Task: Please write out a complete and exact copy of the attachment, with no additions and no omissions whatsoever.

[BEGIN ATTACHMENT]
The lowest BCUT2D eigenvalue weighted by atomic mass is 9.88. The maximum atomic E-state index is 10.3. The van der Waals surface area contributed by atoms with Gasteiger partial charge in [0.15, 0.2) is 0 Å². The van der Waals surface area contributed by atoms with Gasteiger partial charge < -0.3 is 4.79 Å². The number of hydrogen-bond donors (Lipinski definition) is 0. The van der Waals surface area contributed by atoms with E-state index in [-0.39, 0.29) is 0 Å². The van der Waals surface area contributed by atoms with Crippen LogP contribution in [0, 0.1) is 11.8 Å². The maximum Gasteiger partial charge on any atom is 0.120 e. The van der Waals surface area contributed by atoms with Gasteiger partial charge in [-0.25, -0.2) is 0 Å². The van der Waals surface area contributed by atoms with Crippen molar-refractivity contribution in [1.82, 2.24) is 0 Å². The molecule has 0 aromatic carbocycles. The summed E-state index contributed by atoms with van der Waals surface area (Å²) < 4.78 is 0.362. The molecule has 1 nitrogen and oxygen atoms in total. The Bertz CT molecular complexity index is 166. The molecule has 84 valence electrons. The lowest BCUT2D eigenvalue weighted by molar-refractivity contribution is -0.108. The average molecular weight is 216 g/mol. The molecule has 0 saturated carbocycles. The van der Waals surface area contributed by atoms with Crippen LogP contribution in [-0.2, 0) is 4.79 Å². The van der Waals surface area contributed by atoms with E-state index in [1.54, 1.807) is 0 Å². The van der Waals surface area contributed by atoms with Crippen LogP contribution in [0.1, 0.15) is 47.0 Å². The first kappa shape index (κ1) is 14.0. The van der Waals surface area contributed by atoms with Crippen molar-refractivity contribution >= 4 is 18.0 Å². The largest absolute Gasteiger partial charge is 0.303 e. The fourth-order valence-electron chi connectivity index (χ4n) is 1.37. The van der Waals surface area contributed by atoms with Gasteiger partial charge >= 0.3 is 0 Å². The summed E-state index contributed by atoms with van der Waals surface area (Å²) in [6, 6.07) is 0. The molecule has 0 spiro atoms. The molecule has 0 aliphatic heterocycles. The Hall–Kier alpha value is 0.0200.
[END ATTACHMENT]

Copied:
The lowest BCUT2D eigenvalue weighted by atomic mass is 9.88. The maximum atomic E-state index is 10.3. The van der Waals surface area contributed by atoms with Gasteiger partial charge in [0.15, 0.2) is 0 Å². The van der Waals surface area contributed by atoms with Gasteiger partial charge < -0.3 is 4.79 Å². The number of hydrogen-bond donors (Lipinski definition) is 0. The van der Waals surface area contributed by atoms with E-state index in [-0.39, 0.29) is 0 Å². The van der Waals surface area contributed by atoms with Crippen LogP contribution in [0, 0.1) is 11.8 Å². The maximum Gasteiger partial charge on any atom is 0.120 e. The van der Waals surface area contributed by atoms with Gasteiger partial charge in [-0.25, -0.2) is 0 Å². The van der Waals surface area contributed by atoms with Crippen molar-refractivity contribution in [1.82, 2.24) is 0 Å². The molecule has 0 aromatic carbocycles. The summed E-state index contributed by atoms with van der Waals surface area (Å²) < 4.78 is 0.362. The molecule has 1 nitrogen and oxygen atoms in total. The Bertz CT molecular complexity index is 166. The molecule has 84 valence electrons. The lowest BCUT2D eigenvalue weighted by molar-refractivity contribution is -0.108. The average molecular weight is 216 g/mol. The molecule has 0 saturated carbocycles. The van der Waals surface area contributed by atoms with Crippen LogP contribution in [-0.2, 0) is 4.79 Å². The van der Waals surface area contributed by atoms with E-state index in [1.54, 1.807) is 0 Å². The van der Waals surface area contributed by atoms with Crippen LogP contribution in [0.1, 0.15) is 47.0 Å². The first kappa shape index (κ1) is 14.0. The van der Waals surface area contributed by atoms with Crippen molar-refractivity contribution >= 4 is 18.0 Å². The largest absolute Gasteiger partial charge is 0.303 e. The fourth-order valence-electron chi connectivity index (χ4n) is 1.37. The van der Waals surface area contributed by atoms with Gasteiger partial charge >= 0.3 is 0 Å². The summed E-state index contributed by atoms with van der Waals surface area (Å²) in [6, 6.07) is 0. The molecule has 0 spiro atoms. The molecule has 0 aliphatic heterocycles. The Hall–Kier alpha value is 0.0200.